Natural Log Proof

  • Thread starter Nusc
  • Start date
  • #1
753
2

Homework Statement


Prove the following statement:
[tex] ln|1+\sigma x | = \frac{1}{2} ln|1-x^2| + \frac{\sigma}{2} ln| \frac{ |1+x|}{|1-x|}
[/tex]

Homework Equations




The Attempt at a Solution


Starting from right to left would be easier:
[tex]
= \frac{1}{2} ln|(1+x)(1-x)| + \frac{\sigma}{2} ln| 1+x| - \frac{\sigma}{2} ln(1-x) \\
= \frac{1}{2} [ ln(1+x) + ln(1-x) + \sigma ln(1+x) - \sigma ln(1-x)] \\
=\frac{1}{2} [ln|(1+x)(1+\sigma)| + ln|(1-x)(1-\sigma)|] \\
= \frac{1}{2} [ ln |(1+x)^{1+\sigma} (1-x)^{1-\sigma} |]\\
= \frac{1}{2} ln |( 1+x ) (1+x)^\sigma \frac{1+x}{(1-x)^\sigma}|]
[/tex]
Then I get stuck. Does anyone know what I'm missing?
 

Answers and Replies

  • #2
haruspex
Science Advisor
Homework Helper
Insights Author
Gold Member
2020 Award
36,163
6,781
The statement to be proved is clearly not true in general. Try σ=0. Are you sure you have stated the whole question, word for word?
 
  • #3
753
2
Do you know of any identities that would give me the left hand side? Any references? I cannot find anything online. Calculus textbooks just give integrals and not identities for logs.

I need to take the natural log of the following expression.
[tex] \frac{1}{2}( C + D ) + \frac{1}{2}( C - D ) \sigma
[/tex]

The idea was to use that identity, then rearranging above
[tex] \frac{1}{2}( C + D ) [ 1 + \frac{(C-D)}{(C+D)} \sigma ]
[/tex]

The answer is

[tex]
ln2 + \frac{1}{2}ln|4CD|+\frac{\sigma }{2} ln|\frac{C}{D} |
[/tex]

Without that identity, It's pretty hard to achieve that result. Do you know of anything I can use?

What's really important is that I at least get this form: [tex] \frac{\sigma }{2} ln|\frac{C}{D} | [/tex]
 
Last edited:
  • #4
SammyS
Staff Emeritus
Science Advisor
Homework Helper
Gold Member
11,365
1,033

Homework Statement


Prove the following statement:
[tex] ln|1+\sigma x | = \frac{1}{2} ln|1-x^2| + \frac{\sigma}{2} ln| \frac{ |1+x|}{|1-x|}
[/tex]

Homework Equations




The Attempt at a Solution


Starting from right to left would be easier:
[tex]
= \frac{1}{2} ln|(1+x)(1-x)| + \frac{\sigma}{2} ln| 1+x| - \frac{\sigma}{2} ln(1-x) \\
= \frac{1}{2} [ ln(1+x) + ln(1-x) + \sigma ln(1+x) - \sigma ln(1-x)] \\
=\frac{1}{2} [ln|(1+x)(1+\sigma)| + ln|(1-x)(1-\sigma)|] \\
= \frac{1}{2} [ ln |(1+x)^{1+\sigma} (1-x)^{1-\sigma} |]\\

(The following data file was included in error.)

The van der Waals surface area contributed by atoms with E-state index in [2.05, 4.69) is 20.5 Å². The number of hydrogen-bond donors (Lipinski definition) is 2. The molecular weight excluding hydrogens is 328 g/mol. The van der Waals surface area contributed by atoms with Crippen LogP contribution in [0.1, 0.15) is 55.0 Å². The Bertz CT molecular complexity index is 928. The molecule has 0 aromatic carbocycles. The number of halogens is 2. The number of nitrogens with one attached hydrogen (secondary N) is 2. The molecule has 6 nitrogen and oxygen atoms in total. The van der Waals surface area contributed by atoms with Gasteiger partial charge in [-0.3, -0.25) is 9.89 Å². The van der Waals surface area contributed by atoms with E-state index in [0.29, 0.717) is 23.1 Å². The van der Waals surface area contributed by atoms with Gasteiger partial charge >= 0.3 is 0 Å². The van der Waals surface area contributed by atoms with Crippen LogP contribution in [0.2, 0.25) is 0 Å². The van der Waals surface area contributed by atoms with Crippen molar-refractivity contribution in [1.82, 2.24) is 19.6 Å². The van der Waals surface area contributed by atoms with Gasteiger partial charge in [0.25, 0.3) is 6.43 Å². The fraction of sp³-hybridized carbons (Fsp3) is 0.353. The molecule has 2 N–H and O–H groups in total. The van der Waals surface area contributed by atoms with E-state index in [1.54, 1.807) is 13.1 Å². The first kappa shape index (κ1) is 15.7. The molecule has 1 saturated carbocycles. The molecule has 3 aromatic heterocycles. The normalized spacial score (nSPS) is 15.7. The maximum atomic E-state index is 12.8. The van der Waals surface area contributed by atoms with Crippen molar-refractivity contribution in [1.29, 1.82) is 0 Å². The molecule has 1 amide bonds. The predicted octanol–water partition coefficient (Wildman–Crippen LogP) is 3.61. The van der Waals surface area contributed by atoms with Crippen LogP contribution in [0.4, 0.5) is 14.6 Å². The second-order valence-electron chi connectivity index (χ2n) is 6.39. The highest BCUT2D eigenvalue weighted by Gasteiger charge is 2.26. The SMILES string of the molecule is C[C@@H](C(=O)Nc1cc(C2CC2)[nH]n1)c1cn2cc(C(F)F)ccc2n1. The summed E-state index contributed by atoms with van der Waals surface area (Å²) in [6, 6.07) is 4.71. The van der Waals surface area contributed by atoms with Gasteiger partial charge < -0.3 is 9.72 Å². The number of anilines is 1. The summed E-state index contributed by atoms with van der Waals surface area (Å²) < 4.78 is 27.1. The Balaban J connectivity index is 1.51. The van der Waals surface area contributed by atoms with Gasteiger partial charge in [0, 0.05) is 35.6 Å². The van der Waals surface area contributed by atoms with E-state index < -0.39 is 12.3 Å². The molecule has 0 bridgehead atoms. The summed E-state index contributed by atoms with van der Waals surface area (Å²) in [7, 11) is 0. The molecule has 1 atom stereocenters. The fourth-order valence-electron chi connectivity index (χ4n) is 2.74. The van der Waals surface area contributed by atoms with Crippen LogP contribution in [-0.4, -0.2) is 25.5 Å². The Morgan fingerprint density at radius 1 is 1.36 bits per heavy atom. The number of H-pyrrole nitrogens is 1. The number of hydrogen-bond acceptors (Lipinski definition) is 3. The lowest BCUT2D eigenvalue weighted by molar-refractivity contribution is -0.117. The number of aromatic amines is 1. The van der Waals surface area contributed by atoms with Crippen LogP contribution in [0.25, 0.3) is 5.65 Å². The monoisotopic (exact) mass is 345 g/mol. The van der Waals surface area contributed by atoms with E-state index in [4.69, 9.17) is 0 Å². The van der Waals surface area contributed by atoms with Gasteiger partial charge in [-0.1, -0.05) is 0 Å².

= \frac{1}{2} ln |( 1+x ) (1+x)^\sigma \frac{1+x}{(1-x)^\sigma}|]
[/tex]
Then I get stuck. Does anyone know what I'm missing?
You appear to be a step or two away.

Added in Edit:
Never mind! I was looking at the wrong side of the equation.
 
Last edited:
  • #6
Ray Vickson
Science Advisor
Homework Helper
Dearly Missed
10,706
1,722

Homework Statement


Prove the following statement:
[tex] ln|1+\sigma x | = \frac{1}{2} ln|1-x^2| + \frac{\sigma}{2} ln| \frac{ |1+x|}{|1-x|}
[/tex]

Homework Equations




The Attempt at a Solution


Starting from right to left would be easier:
[tex]
= \frac{1}{2} ln|(1+x)(1-x)| + \frac{\sigma}{2} ln| 1+x| - \frac{\sigma}{2} ln(1-x) \\
= \frac{1}{2} [ ln(1+x) + ln(1-x) + \sigma ln(1+x) - \sigma ln(1-x)] \\
=\frac{1}{2} [ln|(1+x)(1+\sigma)| + ln|(1-x)(1-\sigma)|] \\
= \frac{1}{2} [ ln |(1+x)^{1+\sigma} (1-x)^{1-\sigma} |]\\
= \frac{1}{2} ln |( 1+x ) (1+x)^\sigma \frac{1+x}{(1-x)^\sigma}|]
[/tex]
Then I get stuck. Does anyone know what I'm missing?

Your desired result is false. For small ##|x|## we can expand both sides in a series in ##x##. For ease of writing, I will use the symbol ##a## instead of ##\sigma##. Let
$$L(x) = \ln (1+ ax) , \;\; R(x) = \frac{1}{2} \ln(1-x^2) + \frac{a}{2} \ln \left(\frac{1+x}{1-x}\right).$$
We have
$$L(x) = ax - \frac{1}{2} a^2 x^2 + \frac{1}{3} a^3 x^3 - \frac{1}{4} a^4 x^4 + O(x^5),$$
but
$$R(x) = ax - \frac{1}{2} x^2 + \frac{1}{3} a^3 x^3 - \frac{1}{4} x^4 + O(x^5).$$
Note that in ##L(x), R(x)## I have omitted the absolute-value signs; those signs are redundant when ##|x| < 1##, which is true for small ##|x|##.
 
  • #7
753
2
Was there a typo? Is there a way to determine if there is one?

Or is there an easier way to simplify the natural log of the expression?

[tex] \frac{1}{2}( C + D ) + \frac{1}{2}( C - D ) \sigma
[/tex]

with obtaining
[tex] \frac{\sigma }{2} ln|\frac{C}{D} | [/tex] at least in the final answer?


[tex]
ln [ \frac{1}{2} D ( \frac{C}{D} +1 ) + \frac{\sigma}{2} D ( \frac{C}{D} -1) ]
[/tex]
 
  • #8
haruspex
Science Advisor
Homework Helper
Insights Author
Gold Member
2020 Award
36,163
6,781
Was there a typo?
For it even to be approximately true you need to change the 1/2 factor in the first expression on the right to σ/2. That makes it more symmetric, so a lot more reasonable.
It still is not going to be generally true. The roles of the σ on the left and the σ's on the right are too different. I would guess you are only supposed to show this as asymptotic behaviour for small x. (It is equivalent to (1+x)n approximating enx.)
 
  • #10
753
2
Is there a table of asymptotic expansions or reference I can refer to to get the desired result? I'm kind of stumped.
 
  • #11
haruspex
Science Advisor
Homework Helper
Insights Author
Gold Member
2020 Award
36,163
6,781
Is there a table of asymptotic expansions or reference I can refer to to get the desired result? I'm kind of stumped.
First step is to correct the RHS of the statement to be proved. See the first para of post #8.
Next, as Ray points out, on the assumption that |x|<1 and |σx|<1, all those modulus signs can be thrown away.
Then you can exponentiate both sides to get rid of the logarithms. Post what you get.
 

Related Threads on Natural Log Proof

  • Last Post
Replies
1
Views
1K
  • Last Post
Replies
3
Views
3K
  • Last Post
Replies
10
Views
2K
  • Last Post
Replies
6
Views
3K
  • Last Post
Replies
5
Views
1K
  • Last Post
Replies
10
Views
2K
  • Last Post
Replies
12
Views
8K
Replies
1
Views
2K
  • Last Post
Replies
3
Views
5K
  • Last Post
Replies
3
Views
6K
Top